Midland Conservation have rapidly established themselves an enviable reputation in the conservation, restoration and refurbishment of historic buildings. That is not really surprising, because although the company was only formed in October 2007, the founders, Jason Graham and Andrew Cornwell, were formerly managers of the much respected restoration arm of William Sapcote & Sons.
Many of the 52 people now employed by Midland Conservation also came from Sapcotes, which left a big void when it went into administration in 2007.
Employing those people gives Midland Conservation a wealth of experience and expertise. Jason Graham is proud to be employing people from families steeped in the traditions of their crafts. Midland Conservation have five father and son relationships among their employees. Jason Graham’s own father, Ron, is a site manager with the company. Midland Conservation also actively recruit apprentices and help them achieve NVQ standards in their chosen crafts.
The company have directly employed skills in stonemasonry, carpentry & joinery, traditional lime plastering and brickwork and a well-established supply chain of sub-contractors specialising in traditional lead work, roofing, leaded light repairs, metal fabrication, decoration and all the other specialities involved in heritage work.
One of their current projects is at the Lady Chapel of Lichfield Cathedral. It includes £971,000 of masonry work alone. Midland Conservation have 18 people on site (including two apprentices), working in masonry shops that have been set up there and fixing the stone – most of which is Corsehill stone from Dunhouse with some Stanton Moor from Stancliffe.
It was part of the contract that the masons should give public displays of their skills every now and then for the benefit of the public who visit the site. The Master Masons share the task. They are expected to stop and talk to the public who ask them questions. Among the visitors has been the Duke of Gloucester, Patron of the Inspires project, who praised the quality of the masons’ work.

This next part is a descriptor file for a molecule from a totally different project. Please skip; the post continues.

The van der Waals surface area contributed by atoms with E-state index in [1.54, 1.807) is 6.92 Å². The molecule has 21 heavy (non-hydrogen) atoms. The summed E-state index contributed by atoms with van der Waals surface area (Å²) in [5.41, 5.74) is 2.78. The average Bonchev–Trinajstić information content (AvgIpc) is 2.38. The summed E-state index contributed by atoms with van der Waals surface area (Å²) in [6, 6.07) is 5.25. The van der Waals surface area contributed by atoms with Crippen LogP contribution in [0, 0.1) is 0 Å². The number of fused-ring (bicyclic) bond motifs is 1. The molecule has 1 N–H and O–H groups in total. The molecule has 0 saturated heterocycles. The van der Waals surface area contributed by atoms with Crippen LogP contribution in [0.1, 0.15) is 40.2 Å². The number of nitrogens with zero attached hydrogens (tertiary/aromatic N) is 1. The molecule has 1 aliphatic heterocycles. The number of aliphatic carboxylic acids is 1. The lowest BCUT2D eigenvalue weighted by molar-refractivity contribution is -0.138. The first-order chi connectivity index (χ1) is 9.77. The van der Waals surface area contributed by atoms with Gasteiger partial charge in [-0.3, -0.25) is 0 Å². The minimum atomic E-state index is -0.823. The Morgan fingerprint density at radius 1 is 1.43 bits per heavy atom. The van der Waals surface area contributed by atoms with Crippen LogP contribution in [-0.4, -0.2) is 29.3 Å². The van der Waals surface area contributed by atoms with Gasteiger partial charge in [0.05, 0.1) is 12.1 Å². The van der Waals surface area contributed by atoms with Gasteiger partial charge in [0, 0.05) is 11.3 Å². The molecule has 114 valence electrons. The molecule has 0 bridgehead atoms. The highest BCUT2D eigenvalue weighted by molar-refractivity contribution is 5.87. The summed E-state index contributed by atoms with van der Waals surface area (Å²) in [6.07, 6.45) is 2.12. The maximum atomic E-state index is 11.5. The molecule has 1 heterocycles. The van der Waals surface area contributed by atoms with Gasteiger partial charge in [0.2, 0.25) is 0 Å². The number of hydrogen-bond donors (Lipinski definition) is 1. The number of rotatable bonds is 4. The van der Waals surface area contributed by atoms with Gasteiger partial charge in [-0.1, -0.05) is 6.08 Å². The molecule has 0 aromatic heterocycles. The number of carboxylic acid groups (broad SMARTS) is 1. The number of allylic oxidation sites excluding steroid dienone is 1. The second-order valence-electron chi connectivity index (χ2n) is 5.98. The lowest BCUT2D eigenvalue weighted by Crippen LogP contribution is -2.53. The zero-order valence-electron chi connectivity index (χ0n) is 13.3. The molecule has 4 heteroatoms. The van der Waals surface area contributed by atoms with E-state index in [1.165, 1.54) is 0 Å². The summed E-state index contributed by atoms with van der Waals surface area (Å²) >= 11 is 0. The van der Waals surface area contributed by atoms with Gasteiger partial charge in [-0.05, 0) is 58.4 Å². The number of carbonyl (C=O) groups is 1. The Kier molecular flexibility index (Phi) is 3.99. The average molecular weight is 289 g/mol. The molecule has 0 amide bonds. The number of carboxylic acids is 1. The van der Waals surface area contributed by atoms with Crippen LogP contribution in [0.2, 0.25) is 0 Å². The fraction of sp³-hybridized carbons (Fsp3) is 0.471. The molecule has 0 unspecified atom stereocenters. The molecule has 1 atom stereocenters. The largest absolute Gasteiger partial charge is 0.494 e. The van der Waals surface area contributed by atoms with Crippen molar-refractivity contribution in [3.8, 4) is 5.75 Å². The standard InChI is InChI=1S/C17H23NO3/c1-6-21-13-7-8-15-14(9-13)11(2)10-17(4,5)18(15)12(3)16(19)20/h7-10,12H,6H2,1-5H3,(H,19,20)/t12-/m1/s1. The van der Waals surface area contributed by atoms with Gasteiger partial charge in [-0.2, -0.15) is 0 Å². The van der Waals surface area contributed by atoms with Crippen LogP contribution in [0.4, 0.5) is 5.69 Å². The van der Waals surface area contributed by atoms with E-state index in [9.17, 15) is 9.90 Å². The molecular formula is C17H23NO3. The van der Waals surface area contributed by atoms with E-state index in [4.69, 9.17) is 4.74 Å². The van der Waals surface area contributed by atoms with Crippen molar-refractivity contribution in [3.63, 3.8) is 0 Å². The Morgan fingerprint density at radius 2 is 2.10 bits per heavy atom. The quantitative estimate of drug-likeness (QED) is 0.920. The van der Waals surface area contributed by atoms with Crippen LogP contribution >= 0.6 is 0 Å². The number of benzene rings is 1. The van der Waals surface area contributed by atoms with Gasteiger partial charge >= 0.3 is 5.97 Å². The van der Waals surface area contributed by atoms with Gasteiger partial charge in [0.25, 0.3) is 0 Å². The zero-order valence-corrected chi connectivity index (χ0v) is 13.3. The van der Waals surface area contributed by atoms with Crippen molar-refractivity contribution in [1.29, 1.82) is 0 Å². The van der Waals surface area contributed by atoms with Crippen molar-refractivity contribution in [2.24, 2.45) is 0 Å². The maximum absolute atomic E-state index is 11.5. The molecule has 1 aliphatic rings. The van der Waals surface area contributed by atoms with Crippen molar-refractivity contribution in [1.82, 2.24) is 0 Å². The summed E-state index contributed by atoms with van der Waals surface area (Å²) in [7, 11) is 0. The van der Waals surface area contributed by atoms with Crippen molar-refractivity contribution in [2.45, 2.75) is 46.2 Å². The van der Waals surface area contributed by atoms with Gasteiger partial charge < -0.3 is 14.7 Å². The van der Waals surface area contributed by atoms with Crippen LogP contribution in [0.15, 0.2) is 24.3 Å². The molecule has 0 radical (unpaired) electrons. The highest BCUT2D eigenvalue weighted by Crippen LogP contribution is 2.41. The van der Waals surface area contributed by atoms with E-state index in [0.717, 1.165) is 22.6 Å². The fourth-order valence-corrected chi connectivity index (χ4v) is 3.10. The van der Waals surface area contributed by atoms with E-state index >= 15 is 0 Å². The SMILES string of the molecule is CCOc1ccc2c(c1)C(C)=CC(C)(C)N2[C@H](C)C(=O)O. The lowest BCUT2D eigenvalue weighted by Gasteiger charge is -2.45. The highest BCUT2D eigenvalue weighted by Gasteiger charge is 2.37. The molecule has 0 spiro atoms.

The masonry is impressive but stealing the limelight are seven immense 16th century Herkenrode glass windows in the Lady Chapel. They represent the greatest collection of unrestored Renaissance Flemish glass anywhere in the world.
While Lichfield Cathedral is a major feather in the cap of Midland Conservation, it is only one of 12 projects they are currently undertaking, many of scarcely lesser standing.
They include £400,000-worth of work on the facade at Hagley Hall, again using Corsehill; the £350,000 dismantling and rebuilding of the Wychbury Obelisk, with an estimated replacement of 35% of the stone using Hollington Red and Mottled stone; the £700,000 internal re-ordering of St Osbury RC Church in Coventry; and internal works at Aston Hall, Compton Verney and Derby Cathedral Centre.
Jason Graham says Midland Conservation have achieved their four-year growth plan after just over two-years. He says because heritage projects can easily take a couple of years from inception to starting on site the sector might have been cushioned from the effects of recession so far, but he has not noticed any reduction in the number of projects Midland Conservation have been asked to tender for. However, he says he has noticed more names appearing on the tender lists.